Installing/Running Crossover on 64-bit Fedora installations
This page is highly outdated and remains in place for reference only. For the most up to date information, please visit our general Fedora FAQ page
Crossover, and by extension all programs that can be installed and run in Crossover, is a 32-bit application. As such, a number of 32-bit compatibility libraries are required to run Crossover on 64-bit Fedora installations.
To get started - install Crossover from the rpm package
. The rpm installation will also bring a number of needed 32-bit dependencies without which Crossover will not function at all. If you install using the .bin (or "mojo") installer, you won't get any of these packages.
The recommended methods to use for installing Crossover on a Fedora system are the rpm package management tool:
$ sudo rpm -ivh crossover-XX.x.x-1.i386.rpm
and the yum package management tool:
$ sudo yum install crossover-XX.x.x-1.i386.rpm
After Crossover is successfully installed
you'll likely still need to add a few 32-bit compatibility libraries. The libraries pulled down with the initial installation are only those that Crossover, itself, absolutely needs. There are a host of additional 32-bit libraries that may be needed depending on the needs of your given windows application.
You can run the following command to install all of the necessary remaining 32-bit compatibility libraries for Fedora 18 -
$ yum install isdn4k-utils.i686 cups-libs.i686 dbus-libs.i686 fontconfig.i686 mesa-libGLU.i686 gnutls.i686 libgphoto2.i686 gsm.i686 libjpeg-turbo.i686 openldap.i686 lcms-libs.i686 libmpg123.i686 openal-soft.i686 libpng.i686 sane-backends-libs.i686 libv4l.i686 libXcomposite.i686 libXcursor.i686 libXinerama.i686 libxml2.i686 libxslt.i686 openssl-libs.i686 nss-mdns.i686 libgcc.i686 libXext.i686 freetype.i686 glibc.i686 zlib.i386
and Fedora 17 -
$ yum install isdn4k-utils.i686 cups-libs.i686 dbus-libs.i686 fontconfig.i686 mesa-libGLU.i686 gnutls.i686 libgphoto2.i686 gsm.i686 libjpeg-turbo.i686 openldap.i686 lcms-libs.i686 libmpg123.i686 openal-soft.i686 libpng-compat.i686 sane-backends-libs.i686 libv4l.i686 libXcomposite.i686 libXcursor.i686 libXinerama.i686 libxml2.i686 libxslt.i686 openssl.i686 nss-mdns.i686 libgcc.i686 libXext.i686 freetype.i686 glibc.i686 zlib.i386
To check for additional libraries, manually, use this command:
On a new and correctly setup Fedora 17 system, with all of the above libraries installed, the "cxdiag" command should give the following output:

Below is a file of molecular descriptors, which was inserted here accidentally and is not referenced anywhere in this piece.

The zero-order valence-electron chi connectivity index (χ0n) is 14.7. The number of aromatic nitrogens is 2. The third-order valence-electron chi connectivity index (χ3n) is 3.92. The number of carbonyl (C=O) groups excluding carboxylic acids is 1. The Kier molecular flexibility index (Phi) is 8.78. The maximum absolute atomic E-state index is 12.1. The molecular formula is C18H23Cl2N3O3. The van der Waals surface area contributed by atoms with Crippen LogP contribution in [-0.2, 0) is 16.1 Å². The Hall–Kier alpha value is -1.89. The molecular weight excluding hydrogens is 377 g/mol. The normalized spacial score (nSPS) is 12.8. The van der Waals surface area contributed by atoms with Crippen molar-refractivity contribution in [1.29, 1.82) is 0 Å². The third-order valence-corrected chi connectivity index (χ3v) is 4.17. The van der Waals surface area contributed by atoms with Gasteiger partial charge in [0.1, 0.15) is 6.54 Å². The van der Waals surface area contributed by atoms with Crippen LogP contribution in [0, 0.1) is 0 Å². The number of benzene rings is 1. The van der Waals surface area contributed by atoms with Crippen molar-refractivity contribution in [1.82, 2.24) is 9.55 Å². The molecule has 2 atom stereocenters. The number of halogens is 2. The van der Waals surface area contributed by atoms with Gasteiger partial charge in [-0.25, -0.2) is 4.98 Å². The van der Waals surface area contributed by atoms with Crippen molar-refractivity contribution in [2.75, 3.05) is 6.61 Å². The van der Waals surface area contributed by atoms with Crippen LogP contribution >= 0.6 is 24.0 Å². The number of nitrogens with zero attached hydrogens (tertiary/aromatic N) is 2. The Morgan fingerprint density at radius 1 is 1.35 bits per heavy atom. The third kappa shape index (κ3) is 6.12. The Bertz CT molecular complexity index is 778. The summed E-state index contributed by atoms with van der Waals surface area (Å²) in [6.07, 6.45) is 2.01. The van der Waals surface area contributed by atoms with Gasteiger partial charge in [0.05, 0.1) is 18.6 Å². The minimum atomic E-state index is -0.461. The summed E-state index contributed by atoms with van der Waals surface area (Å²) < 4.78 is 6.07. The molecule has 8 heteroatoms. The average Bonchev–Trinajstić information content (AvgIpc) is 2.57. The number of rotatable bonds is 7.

[jack@jack ~]$ /opt/cxoffice/bin/cxdiag
"Title"="Missing 32bit libhal.so.1 library"
"Description"="This may be needed for Windows applications to automatically detect CD-ROM and USB key insertion."
"Title"="Missing 32bit libtiff.so.4 library"
"Description"="This is needed by some applications that need to manipulate TIFF images in their user interface."
The above-mentioned libraries that Crossover seeks aren't available on Fedora, so seeing this output is normal.
More info on cxdiag messages
Lastly - Be sure that you've got the 32-bit opengl libraries installed
, particularly if you're looking to play PC Games with Crossover Games. Without the 32-bit openGL libraries, most games you attempt to run in Crossover Games (and some graphically-intensive productivity and design apps) will fail.
An easy way to check is by using cxdiag
, as illustrated above. If you need the 32-bit opengl libraries, cxdiag
will report that OpenGL does not work
The specific solution, as explained in the linked page (and its subsequently linked pages), is very dependent on your graphics hardware, but the general rule is that you'll need to install the proprietary graphics drivers for your GPU. This installation, when completed properly, will create the necessary 32-bit openGL libraries. The open-source Nouveau drivers that currently ship with Fedora are typically unable to handle the load from graphically-intensive PC Games.
If you've got an Intel on-board graphics chip, install the 32-bit mesa-dri drivers via:
yum install mesa-dri-drivers.i686
If you're using an Nvidia GPU, we recommend using these instructions
. Though these instructions only say they cover up through Fedora 16 (as of 2012-06-05), they apply to Fedora 17, as well.
For ATI GPUs, see this page